(Reuters) - Quarterly profit at TD Ameritrade Holding Corp AMTD.N fell 3.3 percent from a year earlier on low interest margins and weak trading volume, but beat expectations as the firm collected a record amount of new client assets.
TD Ameritrade, the biggest online broker by customer trading volume, on Tuesday reported fiscal first-quarter profit of $147 million, or 27 cents a share, down from $152 million, or 27 cents, a year earlier.
The consensus estimate of 21 analysts compiled by Thomson Reuters I/B/E/S was for 24 cents a share in the most recent period.
Shares of TD Ameritrade climbed 3.5 percent to $19.10 on Tuesday.
The better-than-expected report reflected strong expense controls, torrid asset gathering and higher commissions per trade, company executives said. Trading remained sluggish, however, and net interest profit continued to be crushed by low interest rates, they said.
TD Ameritrade, which declared a special dividend of 50 cents a share last month, continued to struggle against low interest rates that have hurt its ability to book gains on clients’ dormant cash, its executives said.
Like other discount brokerages, it has been forced to waive money-market fees worth hundreds of millions of dollars annually to ensure that clients do not realize negative returns.
Retail investors who trade at TD Ameritrade and other low-commission online brokers have been cautious for most of the past year, worried about the economy, the U.S. budget debate and market risk.
“Trading continues to be sluggish,” Chief Executive Fred Tomczyk said in a phone interview.
While active traders are still interested in stocks and more risky options and futures, more conservative investors continued to worry about political gridlock in Washington that could send the economy and markets into a tailspin, he said.
Its client activity rate, a measure of how many accounts were trading, fell to 5.8 percent from 6.5 percent a year earlier but was up slightly from the fiscal fourth quarter.
In another sign of investor fear, average client cash balances at the end of 2012 reached $80.9 billion, the highest in at least five years. In the fourth quarter of 2007, cash balances were $45.2 billion.
The company ended 2012 with $472.3 billion in client assets, up 7 percent from a year earlier. It collected $15.6 billion in what it calls interest rate-sensitive assets in the last quarter, bringing the total to $90 billion. That big balance positions the company to book solid gains when rates rise, but a rate hike by the U.S. Federal Reserve is unlikely for several years, Tomczyk said.
In a positive sign, daily trades so far this month have risen to an average of 370,000 from 334,000 in the previous quarter. Tomczyk was moderately cautious about the jump, noting that January trading is still below seasonal averages.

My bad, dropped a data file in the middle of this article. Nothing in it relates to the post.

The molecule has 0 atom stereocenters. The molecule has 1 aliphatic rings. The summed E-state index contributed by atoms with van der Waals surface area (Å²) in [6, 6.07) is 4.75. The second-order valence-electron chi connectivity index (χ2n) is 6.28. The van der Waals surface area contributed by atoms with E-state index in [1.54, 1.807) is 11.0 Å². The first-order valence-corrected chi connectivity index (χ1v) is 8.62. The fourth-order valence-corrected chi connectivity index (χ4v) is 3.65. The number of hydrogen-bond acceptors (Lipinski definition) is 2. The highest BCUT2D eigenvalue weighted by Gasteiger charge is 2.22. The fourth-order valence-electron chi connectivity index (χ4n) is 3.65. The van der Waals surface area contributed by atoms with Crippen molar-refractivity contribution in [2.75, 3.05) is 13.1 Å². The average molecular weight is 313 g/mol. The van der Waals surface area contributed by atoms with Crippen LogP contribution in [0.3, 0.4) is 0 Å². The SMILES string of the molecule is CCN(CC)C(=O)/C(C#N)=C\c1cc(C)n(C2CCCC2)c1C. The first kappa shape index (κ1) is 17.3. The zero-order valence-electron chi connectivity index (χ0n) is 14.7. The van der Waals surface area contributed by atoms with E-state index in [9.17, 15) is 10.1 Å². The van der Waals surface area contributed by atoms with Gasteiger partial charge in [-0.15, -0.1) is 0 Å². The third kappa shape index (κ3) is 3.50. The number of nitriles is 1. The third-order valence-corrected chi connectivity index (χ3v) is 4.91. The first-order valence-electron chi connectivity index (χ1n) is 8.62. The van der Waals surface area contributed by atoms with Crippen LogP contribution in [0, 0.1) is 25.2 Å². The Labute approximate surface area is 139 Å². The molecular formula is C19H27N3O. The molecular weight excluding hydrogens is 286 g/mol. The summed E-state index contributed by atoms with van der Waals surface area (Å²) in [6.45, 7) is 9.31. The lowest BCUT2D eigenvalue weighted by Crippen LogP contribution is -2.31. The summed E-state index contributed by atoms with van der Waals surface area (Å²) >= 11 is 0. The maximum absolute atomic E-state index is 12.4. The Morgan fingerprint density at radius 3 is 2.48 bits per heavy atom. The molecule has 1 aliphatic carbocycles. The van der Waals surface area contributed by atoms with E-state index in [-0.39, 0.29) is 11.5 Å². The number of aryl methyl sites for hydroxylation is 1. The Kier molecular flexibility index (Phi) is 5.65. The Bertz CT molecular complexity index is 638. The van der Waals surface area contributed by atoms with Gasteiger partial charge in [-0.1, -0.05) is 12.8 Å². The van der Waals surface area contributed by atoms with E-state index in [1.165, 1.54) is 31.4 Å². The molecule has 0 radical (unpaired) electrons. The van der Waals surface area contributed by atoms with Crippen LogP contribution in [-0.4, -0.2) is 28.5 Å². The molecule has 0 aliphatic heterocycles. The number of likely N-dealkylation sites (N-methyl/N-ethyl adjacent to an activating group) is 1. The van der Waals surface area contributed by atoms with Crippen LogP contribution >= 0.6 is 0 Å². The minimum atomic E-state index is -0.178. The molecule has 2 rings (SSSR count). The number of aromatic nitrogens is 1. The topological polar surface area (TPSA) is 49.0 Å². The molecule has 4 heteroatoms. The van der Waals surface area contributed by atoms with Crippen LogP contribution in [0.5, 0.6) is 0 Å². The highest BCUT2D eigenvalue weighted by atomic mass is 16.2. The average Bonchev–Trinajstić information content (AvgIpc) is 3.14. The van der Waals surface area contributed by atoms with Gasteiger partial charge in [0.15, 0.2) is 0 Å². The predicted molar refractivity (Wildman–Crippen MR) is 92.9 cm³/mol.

Partly in response to the prolonged period of low rates, TD Ameritrade revised its fee agreement with Toronto-Dominion Bank (TD.TO), its largest shareholder.
The brokerage will pay a lower management fee to the bank for holding client cash in floating-rate bank accounts when rates fall, and more on new deposits when rates rise.
The agreement lowers TD Ameritrade’s fee to seven-and-a-half percentage points from 25 currently, and should add $30 million of net interest revenue to its bottom line this fiscal year, the company said.
To offset lower trading revenue and net interest profits, the company has been more aggressively pitching fee-based advisory products, such as portfolios of mutual funds, to customers. As a result, its fee-based balances climbed 28 percent last quarter from a year earlier.
TD Ameritrade plans to hire 100 new people in sales over the next three quarters, executives said on a conference call with analysts.
Its business of servicing independent investment advisers whose clients buy products and trade through the firm remains TD Ameritrade’s fastest-growing customer channel. It said 110 advisers joined the “institutional” platform during the quarter from full-service brokerage firms, up 10 percent from last year.
Few of them were big hitters, however, because Morgan Stanley (MS.N), Bank of America Corp’s Merrill Lynch (BAC.N) and other big brokerages have tweaked incentives for their best advisers with very wealthy clients to prevent them from bolting to firms that use discount brokers.
“They’ve become pretty good at keeping the big producers,” Tomczyk said on the call with analysts, “and I don’t expect that to change.”
Still, TD Ameritrade gathered a record $15.6 billion in new client assets in the last three months of the year, up from about $10 billion in the year-earlier quarter.
Rival Charles Schwab Corp (SCHW.N) earlier this month also reported record asset gathering at the end of 2012.
Reporting by Jed Horowitz in New York; Editing by Theodore d'Afflisio and Jeffrey Benkoe